"What will you do when the war is over if it is over?" Why did the major insist on the narrator speaking grammatically to answer his question.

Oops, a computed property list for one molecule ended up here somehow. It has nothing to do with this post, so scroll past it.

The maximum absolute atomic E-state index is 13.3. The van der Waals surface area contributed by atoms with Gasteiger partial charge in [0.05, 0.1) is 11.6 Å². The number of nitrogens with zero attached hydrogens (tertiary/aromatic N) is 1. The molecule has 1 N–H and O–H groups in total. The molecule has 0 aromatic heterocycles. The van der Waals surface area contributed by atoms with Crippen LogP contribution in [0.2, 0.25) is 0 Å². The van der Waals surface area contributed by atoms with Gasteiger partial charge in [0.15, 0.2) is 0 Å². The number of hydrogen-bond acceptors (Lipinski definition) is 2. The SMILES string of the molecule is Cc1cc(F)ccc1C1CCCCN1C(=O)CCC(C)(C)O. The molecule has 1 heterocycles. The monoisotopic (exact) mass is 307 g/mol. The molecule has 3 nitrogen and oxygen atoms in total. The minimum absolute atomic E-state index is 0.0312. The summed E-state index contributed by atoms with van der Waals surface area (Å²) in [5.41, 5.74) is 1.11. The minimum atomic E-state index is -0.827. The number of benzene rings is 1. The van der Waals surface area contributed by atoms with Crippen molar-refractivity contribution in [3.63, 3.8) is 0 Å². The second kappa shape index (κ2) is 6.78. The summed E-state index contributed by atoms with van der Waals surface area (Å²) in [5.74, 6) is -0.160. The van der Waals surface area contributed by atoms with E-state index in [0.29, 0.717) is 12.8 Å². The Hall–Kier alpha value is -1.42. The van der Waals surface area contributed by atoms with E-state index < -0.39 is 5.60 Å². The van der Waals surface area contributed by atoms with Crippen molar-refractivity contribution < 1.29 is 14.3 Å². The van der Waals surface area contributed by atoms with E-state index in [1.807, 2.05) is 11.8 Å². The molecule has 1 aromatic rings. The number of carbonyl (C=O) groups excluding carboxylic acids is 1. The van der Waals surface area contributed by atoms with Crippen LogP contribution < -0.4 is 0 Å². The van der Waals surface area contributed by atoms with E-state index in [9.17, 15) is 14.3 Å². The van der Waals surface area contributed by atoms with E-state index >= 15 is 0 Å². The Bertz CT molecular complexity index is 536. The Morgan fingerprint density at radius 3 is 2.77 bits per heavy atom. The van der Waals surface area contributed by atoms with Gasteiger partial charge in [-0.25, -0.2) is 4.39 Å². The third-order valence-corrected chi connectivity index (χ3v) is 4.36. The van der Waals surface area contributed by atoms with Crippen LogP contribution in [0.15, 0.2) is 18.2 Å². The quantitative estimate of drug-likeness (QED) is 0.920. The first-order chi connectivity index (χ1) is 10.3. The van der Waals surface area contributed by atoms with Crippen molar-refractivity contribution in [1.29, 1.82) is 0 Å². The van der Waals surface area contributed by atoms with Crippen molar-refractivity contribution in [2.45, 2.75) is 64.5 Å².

As a professional soldier, the major values dignity and control. He “did not believe in bravery,” says the narrator, and disdains the bravado of the other men. The narrator's statement that “Italian seemed such as easy language to” him annoys the major. He might think it is easy, but when he attempts to learn Italian grammar he loses his bravado and becomes “afraid to talk to” the major. Similarly, the major is annoyed by the machines which were to help heal their wounds from the way. The major links his annoyance with the machines to his annoyance with the narrator's difficulty of learning Italian grammar: just as the machines are an “idiotic idea,” the narrator is “a stupid impossible disgrace” and the Major was “a fool to have bothered” with him. The narrator, then, cannot learn the rules of grammar anymore than he can learn the rules of real courage and manhood, which involves a strength of character the narrator lacks (and knows he lacks it). After his wife dies, however, the major gains faith in the machines helping him too, and by this we infer that his rigid stoicism has been affected by death and that he feels as other men do.